There was generally some reaction from the assembled airmen which indicated whether or not the revelation was accepted with relief or with some apprehension depending on whether those tapes indicated a relatively short or relatively long trip. I think that Mailly-le-Camp, when it was revealed, would not have caused anyone to be particularly concerned, certainly amongst the seasoned crews, some of whom might remember trips to Berlin or to Nuremburg.
Frank William Baker’s last raid
Frank was to fly AR-J, Serial Number JB741 and his take-off was to be at or near 2156 hours (quite late, but this would probably have been double-summertime). After kitting out in the Locker room and being transported to that aircraft’s dispersal in a tender (undoubtedly driven by a WAAF), the crew would have climbed aboard and, after cockpit checks and indications from the crew members that they were in place and ready to go, the engines would be started and Frank would have steered the plane out on to the perimeter track, joined the other seventeen aircraft that were proceeding slowly from both directions towards the start of the runway in use that night.
The take-off and landing were the two exercises that, in normal circumstances, demanded the greatest skill from the pilot and, at somewhere within the range of 95 to 105 mph, he would have eased the plane into the air, set course as given by his navigator, climbing at a speed of 160 mph until he reached the allotted height as given, probably at the briefing. Usually each squadron staggered its aircraft over, maybe, a three or four thousand feet. Those on the bottom would run the risk of bombs dropping on them from above; those on the top, where many pilots decided to fly despite the height given to them, would run the greater risk of collision.
As they proceeded southward, probably heading for Beachy Head, which was the usual point of departure for raids to Southern Europe targets, they would have joined up with the other 345 Lancasters that constituted the ‘stream’. The 1 Group plane, 173 of them, made up the second wave of the attack and suffered the most casualties.
Over the target things went wrong: the plan was for the marker aircraft from 5 Group to identify and mark the target with their flares. This was done correctly. Word was then sent to the Main Force Controller to bring in the Main Force bombers. But he could not communicate with the waiting Lancasters because his V.H.F. radio set was being drowned by an American Forces broadcast and his wireless transmitter was wrongly tuned. This caused a delay that gave the German fighters time to arrive and take a heavy toll of the circling planes both over the target and on the return journey.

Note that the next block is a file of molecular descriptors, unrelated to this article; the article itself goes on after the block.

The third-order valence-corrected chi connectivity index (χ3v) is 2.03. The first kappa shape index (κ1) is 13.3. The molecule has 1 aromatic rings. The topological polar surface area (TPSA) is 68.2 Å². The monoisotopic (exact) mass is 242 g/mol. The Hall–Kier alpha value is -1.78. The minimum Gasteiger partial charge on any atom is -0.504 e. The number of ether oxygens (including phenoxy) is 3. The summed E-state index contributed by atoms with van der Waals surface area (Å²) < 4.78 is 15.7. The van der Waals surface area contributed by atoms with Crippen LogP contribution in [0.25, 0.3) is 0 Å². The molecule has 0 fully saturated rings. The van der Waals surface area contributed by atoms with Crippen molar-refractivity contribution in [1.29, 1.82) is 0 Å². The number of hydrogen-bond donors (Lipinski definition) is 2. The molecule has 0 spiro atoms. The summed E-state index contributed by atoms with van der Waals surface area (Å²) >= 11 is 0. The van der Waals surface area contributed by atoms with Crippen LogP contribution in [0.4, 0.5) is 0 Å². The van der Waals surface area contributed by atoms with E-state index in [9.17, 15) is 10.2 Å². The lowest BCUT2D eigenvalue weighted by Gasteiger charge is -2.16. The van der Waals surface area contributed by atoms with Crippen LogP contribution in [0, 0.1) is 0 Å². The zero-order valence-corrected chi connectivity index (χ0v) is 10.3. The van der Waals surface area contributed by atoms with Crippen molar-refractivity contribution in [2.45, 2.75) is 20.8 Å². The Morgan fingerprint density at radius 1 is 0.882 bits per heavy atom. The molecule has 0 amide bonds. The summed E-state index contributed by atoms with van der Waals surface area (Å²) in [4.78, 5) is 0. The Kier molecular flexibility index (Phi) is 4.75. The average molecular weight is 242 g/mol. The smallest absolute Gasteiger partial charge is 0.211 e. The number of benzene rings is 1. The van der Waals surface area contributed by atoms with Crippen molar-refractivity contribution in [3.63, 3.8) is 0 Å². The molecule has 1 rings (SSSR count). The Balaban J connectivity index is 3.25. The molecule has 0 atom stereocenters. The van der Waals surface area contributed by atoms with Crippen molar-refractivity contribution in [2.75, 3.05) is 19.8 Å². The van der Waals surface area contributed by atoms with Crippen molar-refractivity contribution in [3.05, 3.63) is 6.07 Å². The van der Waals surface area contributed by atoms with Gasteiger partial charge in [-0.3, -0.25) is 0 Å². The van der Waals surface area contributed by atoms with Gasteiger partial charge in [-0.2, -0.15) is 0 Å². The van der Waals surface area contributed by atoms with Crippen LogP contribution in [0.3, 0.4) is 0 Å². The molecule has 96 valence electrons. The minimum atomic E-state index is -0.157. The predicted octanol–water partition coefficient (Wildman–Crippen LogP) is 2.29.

In all, 42 Lancasters were shot down, six of them being from Binbrook. The ‘Lost Bombers’ web site says that Frank’s Lancaster was shot down within sight of the aiming-point and crashed at Dommartin-Lettree (Marne), 22 km SSW of Ch_lons-sur-Marne and that all the crew are buried in Dommartin-Lettre Churchyard. The names of the crew members are given, five of them were RAF members and two were Canadians from the RCAF.
Of the six planes from Binbrook, five were from 460 and one was from 101 squadron that was flying from a Special Duties flight at Binbrook. Two of them, including Frank, were on their first op., one on their third, one on their ninth and one on their twelth. The crew of the Special Duties plane were in the last stages of their second tour which would have completed their fiftieth op.
It was generally recognized that crews on their first five ops were at greatest risk due to inexperience but, as you can see, there was no guarantee that trips beyond the first five would be any less hazardous. I knew several second tour men that didn’t make it right through; in fact, Sir Arthur Harris did say in his special tribute to his crews, written immediately after V.E. Day, that it was a ‘mathematic impossibility’ for a crew to get through two tours. But some did.
I trust that this epistle, though somewhat long and probably including information that you already have, might nevertheless answer in some measure the questions that you had concerning your Uncle’s short life at Binbrook. His death was tragic as was the death of the 55,500 aircrew of Bomber Command of which he and his crew formed a part.
A great ache was in the heart of the United Kingdom and perhaps to a lesser extent in the Dominions, that were across the seas, when it was all over. The generation that then suffered is almost gone and, no doubt, time has softened the grief. There will come a day when ‘nation shall not lift up sword against nation, neither shall they learn war any more,’ and we can only hope that it might come soon rather than it should be afar off.
With best wishes, Henry Baskerville